“Theyyam forms an arena for discussion where politics and culture are intertwined”, writes Ms. Mayuri Koga, a scholar of anthropology.
In my journey surrounding Theyyam, I was able to see multiple ‘points’. After returning from the journey, I thought of trying to put together, in my own way, while consulting documents written by well-informed individuals, why Theyyam remains in its current form.
Firstly, there are 3 characteristics below that are popularly said to be unique to Kerala and are not seen in the rest of India –
- Dravida culture and matriarchy
- the population ratio of its different religions
When I actually went there, I learned that there are many supporters of the Communist party in the regions where Theyyam is performed. Kerala boasts of the highest literacy rate in India as well as the lowest infant mortality rate which is the result of the left wing Communist Party of India (Marxist) contesting and claiming the state administration from the right wing Bharatiya Janata Party and putting its strength into continuous efforts in education, medicine and public health.1 After the independence of India, including the land reforms carried out by the states, the situation changed again because of economic liberalisation, and the right of the Theyyam ritual is also said to be shifting from the priests of the higher Castes to those of the lower Castes. The Pottan legend is being used politically to deny the Caste system I had introduced in the previous article.2 The aspects that we saw so far of the village festival presented by the Theyyam ritual was perhaps those that were compatible with the state administration.
Dravida culture and matriarchy
The ancient Dravidian civilisation was matriarchal. Until the end of the 19th century, many families in parts of Kerala traced their lineage through the mother’s side. The status of women was relatively higher compared to the other states of India, which helped in the spread of education without gender disparity.3
Again, Dravida culture strongly believed in goddesses. Bhagavathi, an aboriginal goddess in Kerala, was adopted as a Hindu goddess and is revered to this day, and is worshipped as the Mother Goddess in village temples. It is said that Kalaripayattu training halls will always have a fan-shaped, seven-step altar in the South-West corner known as a Puttara, where the goddess is enshrined as the guardian deity.4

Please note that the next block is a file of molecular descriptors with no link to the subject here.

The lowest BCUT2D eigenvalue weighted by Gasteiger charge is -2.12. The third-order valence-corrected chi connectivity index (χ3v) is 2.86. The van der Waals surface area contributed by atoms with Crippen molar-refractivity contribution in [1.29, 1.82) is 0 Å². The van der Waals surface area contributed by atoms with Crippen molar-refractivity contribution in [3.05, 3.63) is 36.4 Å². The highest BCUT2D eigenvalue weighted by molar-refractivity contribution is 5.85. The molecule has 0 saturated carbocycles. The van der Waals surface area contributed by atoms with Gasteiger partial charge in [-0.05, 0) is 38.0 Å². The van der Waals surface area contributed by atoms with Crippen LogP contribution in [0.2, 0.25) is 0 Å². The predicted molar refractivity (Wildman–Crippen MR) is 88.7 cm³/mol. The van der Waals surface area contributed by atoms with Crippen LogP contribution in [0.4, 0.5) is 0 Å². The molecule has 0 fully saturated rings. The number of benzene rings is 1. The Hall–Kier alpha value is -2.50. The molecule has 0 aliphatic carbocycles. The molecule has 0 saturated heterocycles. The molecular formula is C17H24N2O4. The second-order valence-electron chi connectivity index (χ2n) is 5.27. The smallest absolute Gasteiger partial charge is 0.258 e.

Although not a goddess, the aboriginal hero-god Muttapan, unlike the mainstream Hindu gods, is associated with the custom of consuming meat and alcohol. The roots of the faith of the aboriginal Dravida tribes that existed before the entry of Hindu culture with the coming of the Aryan people from the North can be seen in the Theyyam rituals.
Population ratio by religion
This area was on the sea route and formed the gateway of the foreign spice trade, there was cultural exchange between it and the Middle East as well as Europe in olden times. The people here were accustomed to accepting new things because of their geographical endowment. Looking at the population ratio by religion in the entire nation of India (Hinduism 79.8%, Islam 14.2%, Christianity 2.3%, others 3.7%) against that of Kerala (Hinduism 54.7%, Islam 26.6%, Christianity 18.4%, others 0.3%), one further understands that religions different from each other coexist here.1
At the time of our visit, we were able to see families belonging to different religions relaxing at the same park near the coastlands as if they had been able to reach a skilful compromise. Even when it comes to Theyyam, I wonder if its flow of more than a thousand years hasn’t ceased because the people excelled at accepting and accommodating things.
Here isTimes of India a iconic articleTimes of India from the Times of India to understand the current state of Theyyam performers. It was written recently in March, 2017.
Bedridden God : an incident that happened with Sumesh Peruvannan